PAKISTAN is ranked sixth amongst the most populous countries of the world. If it continues to add more people at the present growth rate, it will become the fifth largest country after India, China, the US and Indonesia by 2050. The country’s demographic challenge and opportunity are both rooted in the growing concentration of young people (15-30 years) in its population, described as the ‘youth bulge’.
A large and increasing population is generally seen as inimical to individual and collective wellbeing. It squeezes the per capita availability of resources and impedes growth. Malthus predicted in 1798 that the human race would perish because a linear increase in food supplies would be insufficient for an exponentially growing population.
In more recent literature, the focus has shifted to putting the population into different age groups, including the young (0-15 years), those of working age (15-64 years) and the aging (64 years and older), to analyse their impact on economic growth. A higher growth rate in the working age segment is perceived as a ‘window of opportunity’ for speeding up economic development and generating ‘demographic dividends’.
The rationale is straightforward. The young and aging segments consume more and produce less. They depend on society for their sustenance. The working age group (potentially) produces more than it consumes. When it is growing and dependent segments are on the wane, more is added to national income than is required by society. Young and energetic workers and female participation in the labour force provide additional impetus to economic productivity. The logical outcome is enhancement in well-being due to surplus resources.
Almost two-thirds of our population is below the age of 30 years. Since the onset of demographic transition (ie the difference between high fertility and low mortality rates) in the late 1970s, many young people are progressing to the working-age segment. They are augmenting both the youth bulge and the size of the working-age segment in Pakistan’s population vis-à-vis the total population. According to one study, the share of the working-age segment in Pakistan increased from 52pc in the late 1980s to 59pc in 2006. It is expected to peak to 68pc in 2045 before beginning to decline as the bulge graduates to the ageing segment and fertility declines to replacement levels.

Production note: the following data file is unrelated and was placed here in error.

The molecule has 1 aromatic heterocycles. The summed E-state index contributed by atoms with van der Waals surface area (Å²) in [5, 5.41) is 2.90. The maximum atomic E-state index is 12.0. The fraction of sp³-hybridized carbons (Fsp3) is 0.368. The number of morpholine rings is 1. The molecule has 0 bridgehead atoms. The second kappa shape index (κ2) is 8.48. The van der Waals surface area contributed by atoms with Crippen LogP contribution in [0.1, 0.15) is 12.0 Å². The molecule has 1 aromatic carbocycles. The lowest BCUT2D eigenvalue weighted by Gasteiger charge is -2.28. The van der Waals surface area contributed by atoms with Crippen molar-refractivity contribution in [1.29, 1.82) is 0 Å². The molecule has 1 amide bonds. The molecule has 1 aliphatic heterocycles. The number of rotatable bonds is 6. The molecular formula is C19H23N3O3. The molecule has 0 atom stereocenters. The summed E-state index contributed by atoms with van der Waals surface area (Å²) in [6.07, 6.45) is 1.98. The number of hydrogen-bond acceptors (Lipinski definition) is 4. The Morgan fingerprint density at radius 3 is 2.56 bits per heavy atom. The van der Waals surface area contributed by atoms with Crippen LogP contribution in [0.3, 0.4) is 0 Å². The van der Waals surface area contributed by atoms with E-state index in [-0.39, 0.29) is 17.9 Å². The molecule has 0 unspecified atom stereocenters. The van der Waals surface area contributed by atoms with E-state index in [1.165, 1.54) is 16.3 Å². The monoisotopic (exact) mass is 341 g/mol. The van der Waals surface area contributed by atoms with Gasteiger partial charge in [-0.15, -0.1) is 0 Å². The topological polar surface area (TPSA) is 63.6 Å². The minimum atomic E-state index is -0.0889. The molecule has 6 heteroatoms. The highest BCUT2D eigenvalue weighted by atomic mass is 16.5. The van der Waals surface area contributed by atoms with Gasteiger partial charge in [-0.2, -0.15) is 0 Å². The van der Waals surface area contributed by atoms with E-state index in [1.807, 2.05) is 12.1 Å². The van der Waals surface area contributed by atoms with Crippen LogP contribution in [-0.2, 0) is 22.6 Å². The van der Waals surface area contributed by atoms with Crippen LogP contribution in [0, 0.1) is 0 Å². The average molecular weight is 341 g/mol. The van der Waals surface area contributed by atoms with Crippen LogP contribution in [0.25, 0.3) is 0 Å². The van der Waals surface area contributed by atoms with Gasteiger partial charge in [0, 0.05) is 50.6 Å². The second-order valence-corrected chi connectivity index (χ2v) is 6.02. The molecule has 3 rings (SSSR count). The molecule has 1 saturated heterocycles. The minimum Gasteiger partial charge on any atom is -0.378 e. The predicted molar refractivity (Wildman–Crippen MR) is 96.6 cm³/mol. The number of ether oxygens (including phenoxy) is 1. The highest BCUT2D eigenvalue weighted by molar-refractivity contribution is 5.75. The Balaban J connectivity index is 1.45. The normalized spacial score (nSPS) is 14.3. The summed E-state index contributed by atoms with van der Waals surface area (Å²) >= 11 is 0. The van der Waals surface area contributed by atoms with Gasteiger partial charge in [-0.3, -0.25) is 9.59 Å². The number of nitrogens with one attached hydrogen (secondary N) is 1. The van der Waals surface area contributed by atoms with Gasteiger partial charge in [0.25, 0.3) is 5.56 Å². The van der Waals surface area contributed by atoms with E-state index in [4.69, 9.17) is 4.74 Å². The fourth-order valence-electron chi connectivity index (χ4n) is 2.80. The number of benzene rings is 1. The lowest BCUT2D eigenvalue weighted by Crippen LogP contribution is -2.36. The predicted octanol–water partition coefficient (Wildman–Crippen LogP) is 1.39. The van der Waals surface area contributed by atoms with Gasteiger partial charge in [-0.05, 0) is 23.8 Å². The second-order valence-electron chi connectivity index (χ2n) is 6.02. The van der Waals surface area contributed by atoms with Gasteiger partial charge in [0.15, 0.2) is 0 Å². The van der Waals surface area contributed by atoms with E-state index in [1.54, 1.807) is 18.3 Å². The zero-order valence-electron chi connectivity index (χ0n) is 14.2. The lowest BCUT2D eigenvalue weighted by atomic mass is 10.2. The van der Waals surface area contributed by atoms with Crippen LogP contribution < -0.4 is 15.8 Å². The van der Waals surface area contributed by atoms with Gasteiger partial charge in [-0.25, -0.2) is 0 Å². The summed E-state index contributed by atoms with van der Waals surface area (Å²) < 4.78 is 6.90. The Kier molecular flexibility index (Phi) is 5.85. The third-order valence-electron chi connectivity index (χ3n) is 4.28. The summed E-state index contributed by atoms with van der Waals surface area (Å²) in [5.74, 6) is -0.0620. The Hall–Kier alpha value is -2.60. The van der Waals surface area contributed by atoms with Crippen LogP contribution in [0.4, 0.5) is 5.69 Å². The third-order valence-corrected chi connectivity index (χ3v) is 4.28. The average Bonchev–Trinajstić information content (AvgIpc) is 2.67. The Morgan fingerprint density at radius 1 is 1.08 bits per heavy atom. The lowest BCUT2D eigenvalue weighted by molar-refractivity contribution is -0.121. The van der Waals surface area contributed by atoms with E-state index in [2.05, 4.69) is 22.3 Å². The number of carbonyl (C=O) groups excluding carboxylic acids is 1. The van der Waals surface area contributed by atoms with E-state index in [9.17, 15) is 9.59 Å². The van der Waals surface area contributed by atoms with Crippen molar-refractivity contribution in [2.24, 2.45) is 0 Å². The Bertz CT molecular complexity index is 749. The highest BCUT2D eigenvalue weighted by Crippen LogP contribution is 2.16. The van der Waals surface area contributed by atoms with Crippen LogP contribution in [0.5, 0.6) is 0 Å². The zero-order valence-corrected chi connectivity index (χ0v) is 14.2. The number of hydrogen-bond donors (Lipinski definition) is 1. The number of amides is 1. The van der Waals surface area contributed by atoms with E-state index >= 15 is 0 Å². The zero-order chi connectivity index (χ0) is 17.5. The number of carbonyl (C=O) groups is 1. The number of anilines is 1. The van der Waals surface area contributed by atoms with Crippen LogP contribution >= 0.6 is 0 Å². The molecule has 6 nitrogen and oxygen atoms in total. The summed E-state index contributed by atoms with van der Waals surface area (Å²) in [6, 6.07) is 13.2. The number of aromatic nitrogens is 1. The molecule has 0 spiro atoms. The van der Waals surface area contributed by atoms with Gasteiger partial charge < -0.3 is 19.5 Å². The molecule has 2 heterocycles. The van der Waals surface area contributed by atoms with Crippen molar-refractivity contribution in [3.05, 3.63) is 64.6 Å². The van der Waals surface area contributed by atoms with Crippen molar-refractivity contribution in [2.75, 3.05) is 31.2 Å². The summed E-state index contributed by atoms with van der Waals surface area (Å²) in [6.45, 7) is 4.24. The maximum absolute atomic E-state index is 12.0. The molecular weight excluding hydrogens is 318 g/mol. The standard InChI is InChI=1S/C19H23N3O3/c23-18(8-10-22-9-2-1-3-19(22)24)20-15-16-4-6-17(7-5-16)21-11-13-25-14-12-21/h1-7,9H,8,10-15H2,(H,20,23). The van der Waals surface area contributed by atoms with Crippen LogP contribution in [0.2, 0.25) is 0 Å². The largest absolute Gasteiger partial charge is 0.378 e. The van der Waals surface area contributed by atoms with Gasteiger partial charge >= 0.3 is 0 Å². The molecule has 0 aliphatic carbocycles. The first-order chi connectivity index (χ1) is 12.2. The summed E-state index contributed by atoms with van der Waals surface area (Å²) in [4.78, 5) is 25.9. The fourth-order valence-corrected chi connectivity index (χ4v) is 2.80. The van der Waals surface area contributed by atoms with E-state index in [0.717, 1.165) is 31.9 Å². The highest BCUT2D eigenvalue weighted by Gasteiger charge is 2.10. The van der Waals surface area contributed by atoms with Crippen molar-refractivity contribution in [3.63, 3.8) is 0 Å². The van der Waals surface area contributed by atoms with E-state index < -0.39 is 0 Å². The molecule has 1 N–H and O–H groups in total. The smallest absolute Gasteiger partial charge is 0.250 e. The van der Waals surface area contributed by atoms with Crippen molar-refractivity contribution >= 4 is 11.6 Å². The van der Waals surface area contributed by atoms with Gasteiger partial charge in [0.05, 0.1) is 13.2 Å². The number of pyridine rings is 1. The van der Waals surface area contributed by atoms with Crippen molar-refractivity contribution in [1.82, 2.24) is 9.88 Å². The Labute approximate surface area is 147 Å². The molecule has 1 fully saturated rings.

Young people are entering Pakistan’s labour force at a time when the number of working-age individuals is declining the world over, particularly in wealthy countries. The youth bulge’s potential for our economy is, therefore, nothing short of amazing.
A capable, skilled workforce is the most effective asset for the generation of wealth. Large-scale export of skilled labour from Pakistan, as distinct from semi-skilled or unskilled labour, can significantly add to foreign remittance inflows. Similarly, trained domestic manpower rendering IT and other specialised services, outsourced by the rich countries, can generate large foreign-exchange earnings. According to one estimate, Pakistan can earn foreign exchange of $20 billion in the IT sector alone. The critical determinants of success in this market are a fit between the skill set of domestic labour and global market needs and quality and competitiveness of the services offered.
Not only do people in the working-age segment provide labour, they are also the most voracious consumer base for local businesses because of their higher income levels and personal needs. Their consumption preferences determine growth patterns of economic sectors individually and of the economy in general. Over the past decade, the impressive growth trajectory in communications, consumer electronics, automobiles, education and retail sectors in an otherwise lacklustre economy is evidence of market expansion driven by the youth bulge. One can argue that some of the economic benefits of the demographic transition have already started accruing to the domestic economy.
While the overall literacy rate is low in Pakistan at around 58 pc, it stands at 67pc in the 15-24 age group which shows that the educational makeup of the youth bulge is improving. Evidence of change is already visible in a large number of young Pakistanis who have made their mark in different fields including the arts, pop music, IT and other professions. The rising number of young women entering educational institutions and the job market is also reorienting traditional notions of family, gender roles and work ethics in our society. This transformation can pave the way for a progressive and liberal society in the years to come.
Pakistan’s demographic window of opportunity opened around the 1990s and is projected to close in 2045. The country has lost two decades but can still optimise the potential dividends of the youth bulge through a set of appropriate policy interventions and by engaging society as a whole.
The writer, a civil servant, has worked as secretary, Planning and Development Department, Punjab.
Opportunity Beckons | Ali Tahir
Published in Dawn, September 7th, 2015